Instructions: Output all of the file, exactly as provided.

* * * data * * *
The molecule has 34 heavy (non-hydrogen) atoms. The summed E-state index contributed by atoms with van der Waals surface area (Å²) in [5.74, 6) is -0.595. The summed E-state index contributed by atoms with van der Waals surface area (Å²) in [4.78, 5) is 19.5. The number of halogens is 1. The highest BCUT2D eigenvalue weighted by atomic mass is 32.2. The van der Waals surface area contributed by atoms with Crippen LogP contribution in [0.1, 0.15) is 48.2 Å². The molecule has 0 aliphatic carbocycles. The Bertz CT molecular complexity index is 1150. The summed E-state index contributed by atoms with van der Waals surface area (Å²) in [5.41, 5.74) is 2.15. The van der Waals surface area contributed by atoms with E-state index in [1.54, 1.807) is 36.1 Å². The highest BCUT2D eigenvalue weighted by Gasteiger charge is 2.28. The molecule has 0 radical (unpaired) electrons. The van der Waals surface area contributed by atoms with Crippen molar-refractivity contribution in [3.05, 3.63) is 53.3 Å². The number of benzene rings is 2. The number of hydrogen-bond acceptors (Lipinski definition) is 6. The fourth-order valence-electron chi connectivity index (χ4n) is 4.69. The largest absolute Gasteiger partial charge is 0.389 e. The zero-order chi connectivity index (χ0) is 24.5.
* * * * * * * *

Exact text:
The molecule has 34 heavy (non-hydrogen) atoms. The summed E-state index contributed by atoms with van der Waals surface area (Å²) in [5.74, 6) is -0.595. The summed E-state index contributed by atoms with van der Waals surface area (Å²) in [4.78, 5) is 19.5. The number of halogens is 1. The highest BCUT2D eigenvalue weighted by atomic mass is 32.2. The van der Waals surface area contributed by atoms with Crippen LogP contribution in [0.1, 0.15) is 48.2 Å². The molecule has 0 aliphatic carbocycles. The Bertz CT molecular complexity index is 1150. The summed E-state index contributed by atoms with van der Waals surface area (Å²) in [5.41, 5.74) is 2.15. The van der Waals surface area contributed by atoms with E-state index in [1.54, 1.807) is 36.1 Å². The highest BCUT2D eigenvalue weighted by Gasteiger charge is 2.28. The molecule has 0 radical (unpaired) electrons. The van der Waals surface area contributed by atoms with Crippen molar-refractivity contribution in [3.05, 3.63) is 53.3 Å². The number of benzene rings is 2. The number of hydrogen-bond acceptors (Lipinski definition) is 6. The fourth-order valence-electron chi connectivity index (χ4n) is 4.69. The largest absolute Gasteiger partial charge is 0.389 e. The zero-order chi connectivity index (χ0) is 24.5.